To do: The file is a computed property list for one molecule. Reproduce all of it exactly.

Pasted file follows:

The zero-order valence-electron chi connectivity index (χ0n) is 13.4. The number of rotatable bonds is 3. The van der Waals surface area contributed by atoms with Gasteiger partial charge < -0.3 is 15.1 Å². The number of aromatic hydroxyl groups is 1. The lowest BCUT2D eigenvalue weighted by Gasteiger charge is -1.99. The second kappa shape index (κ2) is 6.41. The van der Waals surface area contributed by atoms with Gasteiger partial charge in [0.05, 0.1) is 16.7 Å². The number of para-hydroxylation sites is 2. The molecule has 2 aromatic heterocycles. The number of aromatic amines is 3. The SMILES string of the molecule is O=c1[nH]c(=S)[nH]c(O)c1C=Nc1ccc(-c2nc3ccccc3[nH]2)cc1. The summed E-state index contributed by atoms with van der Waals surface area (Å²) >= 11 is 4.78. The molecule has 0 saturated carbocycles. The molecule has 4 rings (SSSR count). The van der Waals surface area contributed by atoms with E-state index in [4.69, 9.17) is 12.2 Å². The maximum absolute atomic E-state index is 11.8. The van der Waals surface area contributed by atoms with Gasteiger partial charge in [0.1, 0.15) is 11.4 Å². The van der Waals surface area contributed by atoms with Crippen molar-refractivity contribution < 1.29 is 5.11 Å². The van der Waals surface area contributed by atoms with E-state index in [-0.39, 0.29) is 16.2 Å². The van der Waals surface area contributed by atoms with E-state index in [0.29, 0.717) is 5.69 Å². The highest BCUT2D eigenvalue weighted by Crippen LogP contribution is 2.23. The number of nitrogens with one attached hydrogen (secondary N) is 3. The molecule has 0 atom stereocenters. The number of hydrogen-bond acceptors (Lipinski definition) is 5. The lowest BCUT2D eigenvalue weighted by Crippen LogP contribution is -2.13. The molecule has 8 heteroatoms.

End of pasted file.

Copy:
The zero-order valence-electron chi connectivity index (χ0n) is 13.4. The number of rotatable bonds is 3. The van der Waals surface area contributed by atoms with Gasteiger partial charge < -0.3 is 15.1 Å². The number of aromatic hydroxyl groups is 1. The lowest BCUT2D eigenvalue weighted by Gasteiger charge is -1.99. The second kappa shape index (κ2) is 6.41. The van der Waals surface area contributed by atoms with Gasteiger partial charge in [0.05, 0.1) is 16.7 Å². The number of para-hydroxylation sites is 2. The molecule has 2 aromatic heterocycles. The number of aromatic amines is 3. The SMILES string of the molecule is O=c1[nH]c(=S)[nH]c(O)c1C=Nc1ccc(-c2nc3ccccc3[nH]2)cc1. The summed E-state index contributed by atoms with van der Waals surface area (Å²) >= 11 is 4.78. The molecule has 0 saturated carbocycles. The molecule has 4 rings (SSSR count). The van der Waals surface area contributed by atoms with E-state index in [4.69, 9.17) is 12.2 Å². The maximum absolute atomic E-state index is 11.8. The van der Waals surface area contributed by atoms with Gasteiger partial charge in [0.1, 0.15) is 11.4 Å². The van der Waals surface area contributed by atoms with Crippen molar-refractivity contribution < 1.29 is 5.11 Å². The van der Waals surface area contributed by atoms with E-state index in [-0.39, 0.29) is 16.2 Å². The van der Waals surface area contributed by atoms with E-state index in [0.29, 0.717) is 5.69 Å². The highest BCUT2D eigenvalue weighted by Crippen LogP contribution is 2.23. The number of nitrogens with one attached hydrogen (secondary N) is 3. The molecule has 0 atom stereocenters. The number of hydrogen-bond acceptors (Lipinski definition) is 5. The lowest BCUT2D eigenvalue weighted by Crippen LogP contribution is -2.13. The molecule has 8 heteroatoms.